Filed under: 19th-century Mormonism, Archives, Brigham Young, Memory, Stan, Western History
As certain babblers in Zion shared everything but their testimonies from the pulpit in Church today (we had stake conference last week so this today was fast and testimony meeting), I began flipping through the hymn book, reading some of those obscure old hymns we never sing. I lighted on Orson F. Whitney’s poetic little reverie “The Wintry Day, Descending to Its Close” and got a good dose of manifest destiny in the 4th verse:
The wilderness, that naught before would yield,
Is now become a fertile, fruitful field.
Where roamed at will the fearless Indian band,
The templed cities of the Saints now stand.
I leaned over to my wife, and showed it to her. She gasped, “That’s awful.” It reminded me of my reaction to a little vignette I once read in none other than our own namesake, the Juvenile Instructor, titled “The Indian Boy’s Twenty-Fourth” (1898):
“It was a morning in July. At the base of a range of mountains that formed the eastern boundary of a great valley stood an Indian boy. Westward he turned his gaze. The grey sage that lay both south and north here also met his view. Down through its midst a silver band showed the course of a winding river, that, pouring itself into the bitter waters of the great inland sea, sought vainly to make them sweet. In the hazy light of the summer day the gray valley grew more gray in the distance until it touched the dark waters of the bitter sea and the mountains of blue that shut it in.
“The boy turned from all this and looked attentively at the dark spot down in the valley where strange men unlike himself had come and made their camp. Two days before they had come and immediately with appliances strange as themselves had begun turning over the virgin soil, and by some unknown means directing the waters of a near-by stream to cover it.
“As still he gazed, slowly another stranger band emerged from the mountains. It came near his side and halted. In one of the wheeled vehicles lay a man, pale and weak, who as the carriage stopped raised up and looked upon the land and uttered strange words as he beheld it. The boy knew not the man, knew not his words, but in his eyes he saw a strange light and on his face an expression that made him look like some fair god.
“A tremor shook the frame of the Indian child, a thrill went to his very heart. He seemed to feel the import of those words. The land where he was born, where as the old man said his sires had hunted, since the great lake left the mountain side was now by strangers taken and lost to him for evermore.”  (Juvenile Instructor 33, no. 14, July 15, 1898, 520.)
This is an incredible passage, soaked in a characteristically Mormon and yet very American sense of manifest destiny. Several myths are embedded in the narrative: the timelessness of a static pre-European America (“where the old man said his sires had hunted, since the great lake [Bonneville] left the mountain side”); the assumed superiority of agrarian lifestyle; and of course, the sense of divinely sanctioned entitlement to the “virgin land.”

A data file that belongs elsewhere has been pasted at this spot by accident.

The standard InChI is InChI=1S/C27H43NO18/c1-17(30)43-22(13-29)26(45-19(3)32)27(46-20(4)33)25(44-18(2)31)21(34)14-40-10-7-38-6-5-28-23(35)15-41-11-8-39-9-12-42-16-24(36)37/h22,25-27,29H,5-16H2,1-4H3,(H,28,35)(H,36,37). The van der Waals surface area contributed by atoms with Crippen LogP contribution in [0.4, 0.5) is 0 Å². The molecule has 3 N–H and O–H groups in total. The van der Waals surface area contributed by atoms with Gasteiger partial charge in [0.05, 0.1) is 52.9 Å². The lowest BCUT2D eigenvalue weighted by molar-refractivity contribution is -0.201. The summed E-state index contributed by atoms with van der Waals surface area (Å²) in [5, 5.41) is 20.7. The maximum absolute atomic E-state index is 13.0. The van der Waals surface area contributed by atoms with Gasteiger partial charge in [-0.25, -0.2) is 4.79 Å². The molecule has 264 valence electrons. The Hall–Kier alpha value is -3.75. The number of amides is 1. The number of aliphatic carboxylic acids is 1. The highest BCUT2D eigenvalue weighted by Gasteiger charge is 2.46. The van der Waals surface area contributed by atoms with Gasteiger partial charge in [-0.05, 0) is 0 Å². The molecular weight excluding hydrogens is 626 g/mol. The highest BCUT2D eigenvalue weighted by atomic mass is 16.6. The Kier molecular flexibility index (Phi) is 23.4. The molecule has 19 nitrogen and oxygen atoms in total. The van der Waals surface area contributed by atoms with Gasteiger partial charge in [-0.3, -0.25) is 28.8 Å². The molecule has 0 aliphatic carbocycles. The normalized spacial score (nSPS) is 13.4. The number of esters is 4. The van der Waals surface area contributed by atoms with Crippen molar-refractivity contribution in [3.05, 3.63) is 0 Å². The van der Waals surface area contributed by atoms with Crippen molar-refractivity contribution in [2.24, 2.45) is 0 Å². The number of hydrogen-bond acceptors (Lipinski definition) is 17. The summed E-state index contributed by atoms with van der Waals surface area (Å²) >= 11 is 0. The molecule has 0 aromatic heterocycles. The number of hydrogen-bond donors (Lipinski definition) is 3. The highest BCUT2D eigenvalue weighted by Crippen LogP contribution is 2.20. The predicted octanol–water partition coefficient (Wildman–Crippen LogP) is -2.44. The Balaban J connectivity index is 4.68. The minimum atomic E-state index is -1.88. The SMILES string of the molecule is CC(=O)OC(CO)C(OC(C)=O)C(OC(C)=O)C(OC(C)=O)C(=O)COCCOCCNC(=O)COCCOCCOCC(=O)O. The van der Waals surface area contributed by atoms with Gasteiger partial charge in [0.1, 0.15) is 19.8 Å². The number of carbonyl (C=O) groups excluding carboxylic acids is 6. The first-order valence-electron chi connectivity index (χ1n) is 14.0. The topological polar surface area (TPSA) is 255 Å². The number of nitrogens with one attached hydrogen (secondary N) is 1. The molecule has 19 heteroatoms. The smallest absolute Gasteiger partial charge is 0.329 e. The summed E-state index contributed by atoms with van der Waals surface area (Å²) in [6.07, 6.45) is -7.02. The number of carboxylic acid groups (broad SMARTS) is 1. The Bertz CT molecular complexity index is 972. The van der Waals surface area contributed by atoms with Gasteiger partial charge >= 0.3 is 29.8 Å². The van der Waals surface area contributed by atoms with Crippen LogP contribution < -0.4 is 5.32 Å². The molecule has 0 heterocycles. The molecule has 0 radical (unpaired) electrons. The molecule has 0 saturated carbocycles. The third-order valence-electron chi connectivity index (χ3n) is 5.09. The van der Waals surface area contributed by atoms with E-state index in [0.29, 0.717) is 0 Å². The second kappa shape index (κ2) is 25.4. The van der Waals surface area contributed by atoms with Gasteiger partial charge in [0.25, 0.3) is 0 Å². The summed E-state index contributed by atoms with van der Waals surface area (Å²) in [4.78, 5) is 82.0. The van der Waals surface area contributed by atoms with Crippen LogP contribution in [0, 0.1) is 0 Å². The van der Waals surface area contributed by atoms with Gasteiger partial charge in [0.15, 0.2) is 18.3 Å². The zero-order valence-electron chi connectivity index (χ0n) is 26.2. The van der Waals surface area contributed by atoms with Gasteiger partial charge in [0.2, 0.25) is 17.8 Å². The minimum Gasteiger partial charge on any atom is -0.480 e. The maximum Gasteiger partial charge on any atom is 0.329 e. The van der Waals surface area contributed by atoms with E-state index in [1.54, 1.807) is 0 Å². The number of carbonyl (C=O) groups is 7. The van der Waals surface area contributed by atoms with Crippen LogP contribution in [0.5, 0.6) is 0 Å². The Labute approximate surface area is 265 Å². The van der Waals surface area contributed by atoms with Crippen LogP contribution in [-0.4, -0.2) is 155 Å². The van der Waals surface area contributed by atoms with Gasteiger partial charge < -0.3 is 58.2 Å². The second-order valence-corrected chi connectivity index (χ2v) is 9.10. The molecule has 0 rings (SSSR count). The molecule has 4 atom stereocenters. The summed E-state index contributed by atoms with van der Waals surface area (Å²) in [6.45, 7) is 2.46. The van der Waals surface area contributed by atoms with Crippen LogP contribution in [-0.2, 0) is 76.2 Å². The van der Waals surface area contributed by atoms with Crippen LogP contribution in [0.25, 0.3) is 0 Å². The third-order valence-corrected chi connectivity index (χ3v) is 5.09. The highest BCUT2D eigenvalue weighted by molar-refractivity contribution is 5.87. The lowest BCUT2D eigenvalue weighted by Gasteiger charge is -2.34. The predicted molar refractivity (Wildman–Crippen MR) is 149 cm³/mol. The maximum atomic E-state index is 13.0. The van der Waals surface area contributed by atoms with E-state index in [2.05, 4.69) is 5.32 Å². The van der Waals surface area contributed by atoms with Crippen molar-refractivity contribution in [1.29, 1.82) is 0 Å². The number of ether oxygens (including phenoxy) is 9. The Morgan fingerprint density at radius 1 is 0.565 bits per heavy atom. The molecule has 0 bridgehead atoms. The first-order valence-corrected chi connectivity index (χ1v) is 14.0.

Historian Elliot West refers to such stories—variously labeled as “‘living myths’ or ‘stories lived forward,’” but which he calls “visions”—as ways different peoples explain, quite literally, “who in the world they are.”
“These overarching stories describe how a people fit into the world and what their purposes have become. They argue that certain beliefs and values are natural, self-evident expressions of a people being exactly where they are and nowhere else. Such stories become guides and encouragements for living out a newly dreamed existence. Almost invariably they justify possession. When people look back, the stories become proof to them that they have been summoned by fate or history or God into their rightful homes.”
So if such tales have been so useful to Latter-day Saints and Americans for so many years—they were in full swing in 1898 and still in currency whenever Whitney wrote his hymn (pre-1931)—what has become of them now? Do Mormons (and Americans) still have a sense of manifest destiny, even if it has been toned down a little? (Whitney’s hymn is still in the book, long after W. W. Phelps’s “O, Stop and Tell Me Red Man” was been removed). Have we simply removed those that cringe upon our PC sensitivities? Or has the entire vision been altered and recast by the experiences and historical revisionism of the past century?
 My wife commented that this line is not too charitable; so I reminded her that after a certain individual’s preamble today she leaned over to me and whispered, “This is going to be long.” (She was right.) But to cede her point, I really don’t mean do denigrate any person’s experiences or testimony, so please consider this only playful banter by an insider (and thus one entitled to such quipping by the eso/exo factor).
 To those unfamiliar with Mormon history, July 24 is when the Latter-day Saint pioneers entered the Salt Lake Valley. A few vanguard Saints arrived a few days before to plow up a small plot, plant crops, and may have begun irrigating. According to legend (and Wilford Woodruff’s journal), when Brigham Young entered the valley, sick and laying in a wagon, he raised up on one elbow and said, “This is the [right] place, move on.”
 Elliott West refers to this idea of European exploration and colonization as “the start of history itself” as a perceived “breaking of a slumbering spell” (The Contested Plains [University of Kansas, 1998], 33).
 Elliott West, The Contested Plains, xxiii.
As explored elsewhere, novel reading/writing did not have a major stronghold in 19th century Mormonism. This sentiment changed with Orson Whitney’s call for “home literature” around the turn of the 20th century, novels became more common both for past-time reading as well as a career in writing. These were often didactic tales teaching morals with a simple plot, usually with the intention of building faith. Very characteristic of the neo-classicism era, they found historical accuracy not as important in their tales as the message gleaned from them. A modern-day example of this type of literature is The Work and the Glory series.
However, Mormon novels did not gain respect outside of Utah until the 1940’s, when a handful of authors dared to write historical fiction from a not-too-glamorized point of view. Two of these books, Virginia Sorensen’s A Little Lower than the Angels and Maurine Whipple’s The Giant Joshua, explore the practice of polygamy in the early Church. While Sorensen focuses on the Nauvoo time period, Whipple sets her story in the settling of St. George. While a case can be made that neither denied the faith in their masterpieces, it is safe to say that they offered a very humanistic approach to controversial topics.
So, my question is, what role does historical fiction play in understanding how Mormons view the past? A vast majority of members would prefer Gerald Lund’s stories over Sorensen and Whipple, but does the fact that the latter’s books were written say something about our community? And, perhaps more importantly, how does literature help shape our outlook on the past? Even though it is obvious that the books are fiction, would they structure how a person would view the time period that the story is set in?